The first steps require a radical change in your mindset before the action towards developing the culture. This involves a deep understanding and appreciation of the concept of minimalism and it’s potential benefits to you. That not withstanding, we don’t have to fully get a grasp of it to begin, we just have to begin and let the journey be the guide, afterall seeing (or rather doing) is believing right. So let’s get to the doing. Here are a few creative tips to help you get started on your journey:

  • Eliminate, Eliminate, Eliminate. One of the most important parts of minimalism is decluttering. To start decluttering, identify what serves a purpose in your life and what doesn’t. I’ve found that it helps applying the 90% rule here. Make a list of the criteria every item must pass to be considered useful and any item that doesn’t meet a 90% score is discarded. In other words, if it’s not a solid yes, then it’s a solid no.
  • Shop Quality not Quantity. Minimalism doesn’t mean you never go shopping, it simply means you’re more intentional about what you buy. Whether it’s a new shirt or a meal at a nearby restaurant, invest in quality over quantity. Although a higher price tag may not exactly be what you need at the moment, you’ll likely save money in the long run by cutting down on frequent purchases. Also try and eat less than your hunger demands, you’re not exactly preparing for a famine.
  • Invest in Reusables. Reusables instead of disposables help cut down on the amount of waste you have to deal with. As you declutter consider swapping out the disposable water bottles for a glass reusable one and carry a food flask to the restaurant when you want a takeaway. Not only could you get a discount, you’re also serving a bigger goal; waste management.
  • Digitise Everything. If you’re big on books or photos or movies, consider going digital with your collection. Not only will this save space but it will also make it easier to retrieve.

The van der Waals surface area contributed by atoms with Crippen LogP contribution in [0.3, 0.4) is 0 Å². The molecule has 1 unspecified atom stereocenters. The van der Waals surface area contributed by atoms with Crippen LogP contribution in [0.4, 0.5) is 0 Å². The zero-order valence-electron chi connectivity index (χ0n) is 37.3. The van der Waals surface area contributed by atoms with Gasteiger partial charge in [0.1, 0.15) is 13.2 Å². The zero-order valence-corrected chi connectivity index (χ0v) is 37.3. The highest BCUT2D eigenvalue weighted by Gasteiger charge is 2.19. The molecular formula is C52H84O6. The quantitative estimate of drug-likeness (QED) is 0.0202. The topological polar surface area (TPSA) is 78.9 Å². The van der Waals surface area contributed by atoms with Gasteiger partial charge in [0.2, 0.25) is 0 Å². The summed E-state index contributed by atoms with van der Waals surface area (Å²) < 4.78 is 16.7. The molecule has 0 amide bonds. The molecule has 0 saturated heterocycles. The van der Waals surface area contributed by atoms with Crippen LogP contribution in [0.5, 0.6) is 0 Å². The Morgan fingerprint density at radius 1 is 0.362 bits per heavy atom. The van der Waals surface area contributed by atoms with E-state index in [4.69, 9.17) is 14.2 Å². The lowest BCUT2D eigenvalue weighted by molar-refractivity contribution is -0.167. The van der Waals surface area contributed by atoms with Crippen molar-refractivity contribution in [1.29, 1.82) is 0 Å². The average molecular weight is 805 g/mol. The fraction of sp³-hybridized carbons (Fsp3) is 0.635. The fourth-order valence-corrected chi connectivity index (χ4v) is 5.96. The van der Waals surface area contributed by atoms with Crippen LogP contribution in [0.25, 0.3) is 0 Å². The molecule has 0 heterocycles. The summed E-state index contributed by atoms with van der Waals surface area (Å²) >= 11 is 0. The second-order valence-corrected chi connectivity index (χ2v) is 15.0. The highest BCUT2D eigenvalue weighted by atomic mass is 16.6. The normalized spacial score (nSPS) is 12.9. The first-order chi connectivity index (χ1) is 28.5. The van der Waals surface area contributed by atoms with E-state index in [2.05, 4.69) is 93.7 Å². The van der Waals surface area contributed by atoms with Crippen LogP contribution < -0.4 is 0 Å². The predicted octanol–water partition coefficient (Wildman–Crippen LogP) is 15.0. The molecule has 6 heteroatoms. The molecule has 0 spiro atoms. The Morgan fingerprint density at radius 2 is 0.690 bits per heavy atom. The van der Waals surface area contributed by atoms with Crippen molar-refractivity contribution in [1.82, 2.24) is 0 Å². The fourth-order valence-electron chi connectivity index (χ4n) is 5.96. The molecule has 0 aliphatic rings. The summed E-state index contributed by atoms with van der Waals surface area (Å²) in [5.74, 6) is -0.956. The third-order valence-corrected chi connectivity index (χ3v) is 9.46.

• Take Charge of your Finances. A popular practice in minimalism is prioritising experiences over buying material possessions, so invest in experiences. Take time to access your spending habits and cut down on unnecessary expenses or cut them off completely.
  • Can’t Control it, Let Go. Letting go of things you can’t control is easier said than done. But it helps to start with focussing on the things you love to do or have. Once you’ve narrowed down to that, your energy is narrowed down as well and with a tint of gratitude for what you do have, you will find yourself wanting less instead of more stuff.
  • Audit Frequently. Take time to access your current habits and consistently review them. Always cut out things that take up space and events that drain your energy. As you get more comfortable you may find yourself wanting to get rid of things you thought you couldn’t do without.

Maybe the life you’ve always wanted is buried under everything you own.

– Joshua Becker

In conclusion, minimalism essentially suggests that we do not need a ton of material possessions to be happy but it doesn’t end there. Minimalism should extent beyond the physical. It should reflect in our minds, out speech, our body language, our diet, to mention a few. It should be allowed to sip into the very core of our being. We should always remember that the essence of this practice is not necessarily in the having of less, but in the making of space/time to be more. If this be true, then our lives will glaring evidence that indeed, LESS IS MORE.